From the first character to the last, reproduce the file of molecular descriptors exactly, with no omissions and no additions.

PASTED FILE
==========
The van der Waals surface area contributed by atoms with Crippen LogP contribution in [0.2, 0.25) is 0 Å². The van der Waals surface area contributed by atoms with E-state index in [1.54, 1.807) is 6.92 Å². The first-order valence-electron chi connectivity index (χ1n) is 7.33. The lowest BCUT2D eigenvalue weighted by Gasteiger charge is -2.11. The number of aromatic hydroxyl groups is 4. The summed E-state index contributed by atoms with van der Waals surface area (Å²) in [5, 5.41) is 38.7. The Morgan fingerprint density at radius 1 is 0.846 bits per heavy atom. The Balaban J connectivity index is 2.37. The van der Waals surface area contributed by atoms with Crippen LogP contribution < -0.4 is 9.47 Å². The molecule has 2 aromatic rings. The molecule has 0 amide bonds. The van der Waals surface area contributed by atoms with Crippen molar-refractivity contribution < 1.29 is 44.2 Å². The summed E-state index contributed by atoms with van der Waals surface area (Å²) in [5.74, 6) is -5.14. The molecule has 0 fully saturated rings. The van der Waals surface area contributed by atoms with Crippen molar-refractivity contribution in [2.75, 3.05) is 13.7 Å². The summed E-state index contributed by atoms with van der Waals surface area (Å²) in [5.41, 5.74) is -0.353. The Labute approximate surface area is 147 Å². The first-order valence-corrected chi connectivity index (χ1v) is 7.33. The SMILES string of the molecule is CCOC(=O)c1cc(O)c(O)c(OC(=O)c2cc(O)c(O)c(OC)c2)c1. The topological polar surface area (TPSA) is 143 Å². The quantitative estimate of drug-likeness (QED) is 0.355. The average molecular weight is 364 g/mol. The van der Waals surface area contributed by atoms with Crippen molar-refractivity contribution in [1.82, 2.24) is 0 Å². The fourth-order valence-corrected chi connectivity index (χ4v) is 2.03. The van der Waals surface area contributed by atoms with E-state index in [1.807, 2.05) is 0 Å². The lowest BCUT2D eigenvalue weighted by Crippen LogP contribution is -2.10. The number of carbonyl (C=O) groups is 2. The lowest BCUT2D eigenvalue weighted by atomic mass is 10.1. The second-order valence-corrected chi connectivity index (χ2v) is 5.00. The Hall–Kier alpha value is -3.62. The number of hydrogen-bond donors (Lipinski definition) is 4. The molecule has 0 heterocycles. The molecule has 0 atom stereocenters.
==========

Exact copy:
The van der Waals surface area contributed by atoms with Crippen LogP contribution in [0.2, 0.25) is 0 Å². The van der Waals surface area contributed by atoms with E-state index in [1.54, 1.807) is 6.92 Å². The first-order valence-electron chi connectivity index (χ1n) is 7.33. The lowest BCUT2D eigenvalue weighted by Gasteiger charge is -2.11. The number of aromatic hydroxyl groups is 4. The summed E-state index contributed by atoms with van der Waals surface area (Å²) in [5, 5.41) is 38.7. The Morgan fingerprint density at radius 1 is 0.846 bits per heavy atom. The Balaban J connectivity index is 2.37. The van der Waals surface area contributed by atoms with Crippen LogP contribution < -0.4 is 9.47 Å². The molecule has 2 aromatic rings. The molecule has 0 amide bonds. The van der Waals surface area contributed by atoms with Crippen molar-refractivity contribution < 1.29 is 44.2 Å². The summed E-state index contributed by atoms with van der Waals surface area (Å²) in [5.74, 6) is -5.14. The molecule has 0 fully saturated rings. The van der Waals surface area contributed by atoms with Crippen molar-refractivity contribution in [2.75, 3.05) is 13.7 Å². The summed E-state index contributed by atoms with van der Waals surface area (Å²) in [5.41, 5.74) is -0.353. The Labute approximate surface area is 147 Å². The first-order valence-corrected chi connectivity index (χ1v) is 7.33. The SMILES string of the molecule is CCOC(=O)c1cc(O)c(O)c(OC(=O)c2cc(O)c(O)c(OC)c2)c1. The topological polar surface area (TPSA) is 143 Å². The quantitative estimate of drug-likeness (QED) is 0.355. The average molecular weight is 364 g/mol. The van der Waals surface area contributed by atoms with Crippen molar-refractivity contribution in [1.82, 2.24) is 0 Å². The fourth-order valence-corrected chi connectivity index (χ4v) is 2.03. The van der Waals surface area contributed by atoms with E-state index in [1.807, 2.05) is 0 Å². The lowest BCUT2D eigenvalue weighted by Crippen LogP contribution is -2.10. The number of carbonyl (C=O) groups is 2. The lowest BCUT2D eigenvalue weighted by atomic mass is 10.1. The second-order valence-corrected chi connectivity index (χ2v) is 5.00. The Hall–Kier alpha value is -3.62. The number of hydrogen-bond donors (Lipinski definition) is 4. The molecule has 0 heterocycles. The molecule has 0 atom stereocenters.